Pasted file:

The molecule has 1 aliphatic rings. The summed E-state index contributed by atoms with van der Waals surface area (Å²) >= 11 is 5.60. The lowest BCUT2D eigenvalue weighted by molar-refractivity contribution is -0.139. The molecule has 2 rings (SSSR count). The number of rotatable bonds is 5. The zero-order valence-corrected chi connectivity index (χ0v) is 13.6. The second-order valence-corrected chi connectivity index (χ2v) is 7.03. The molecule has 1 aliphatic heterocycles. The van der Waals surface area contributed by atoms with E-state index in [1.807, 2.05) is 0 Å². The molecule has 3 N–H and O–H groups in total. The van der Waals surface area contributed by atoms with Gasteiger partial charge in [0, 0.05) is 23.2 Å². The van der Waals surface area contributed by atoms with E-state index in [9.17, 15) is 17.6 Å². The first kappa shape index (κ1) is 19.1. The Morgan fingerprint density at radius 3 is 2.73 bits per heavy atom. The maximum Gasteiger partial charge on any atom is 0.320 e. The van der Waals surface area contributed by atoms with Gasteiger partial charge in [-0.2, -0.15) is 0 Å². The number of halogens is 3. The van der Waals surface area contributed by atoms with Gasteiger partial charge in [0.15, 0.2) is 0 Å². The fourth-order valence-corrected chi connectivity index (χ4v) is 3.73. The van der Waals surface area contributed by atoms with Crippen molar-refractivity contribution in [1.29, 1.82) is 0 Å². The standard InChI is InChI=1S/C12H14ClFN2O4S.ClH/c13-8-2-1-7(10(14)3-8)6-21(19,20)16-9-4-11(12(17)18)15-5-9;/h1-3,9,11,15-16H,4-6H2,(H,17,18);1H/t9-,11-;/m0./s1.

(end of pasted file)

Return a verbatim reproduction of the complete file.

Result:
The molecule has 1 aliphatic rings. The summed E-state index contributed by atoms with van der Waals surface area (Å²) >= 11 is 5.60. The lowest BCUT2D eigenvalue weighted by molar-refractivity contribution is -0.139. The molecule has 2 rings (SSSR count). The number of rotatable bonds is 5. The zero-order valence-corrected chi connectivity index (χ0v) is 13.6. The second-order valence-corrected chi connectivity index (χ2v) is 7.03. The molecule has 1 aliphatic heterocycles. The van der Waals surface area contributed by atoms with E-state index in [1.807, 2.05) is 0 Å². The molecule has 3 N–H and O–H groups in total. The van der Waals surface area contributed by atoms with Gasteiger partial charge in [0, 0.05) is 23.2 Å². The van der Waals surface area contributed by atoms with E-state index in [9.17, 15) is 17.6 Å². The first kappa shape index (κ1) is 19.1. The Morgan fingerprint density at radius 3 is 2.73 bits per heavy atom. The maximum Gasteiger partial charge on any atom is 0.320 e. The van der Waals surface area contributed by atoms with Gasteiger partial charge in [-0.2, -0.15) is 0 Å². The number of halogens is 3. The van der Waals surface area contributed by atoms with Gasteiger partial charge in [0.15, 0.2) is 0 Å². The fourth-order valence-corrected chi connectivity index (χ4v) is 3.73. The van der Waals surface area contributed by atoms with Crippen molar-refractivity contribution in [1.29, 1.82) is 0 Å². The standard InChI is InChI=1S/C12H14ClFN2O4S.ClH/c13-8-2-1-7(10(14)3-8)6-21(19,20)16-9-4-11(12(17)18)15-5-9;/h1-3,9,11,15-16H,4-6H2,(H,17,18);1H/t9-,11-;/m0./s1.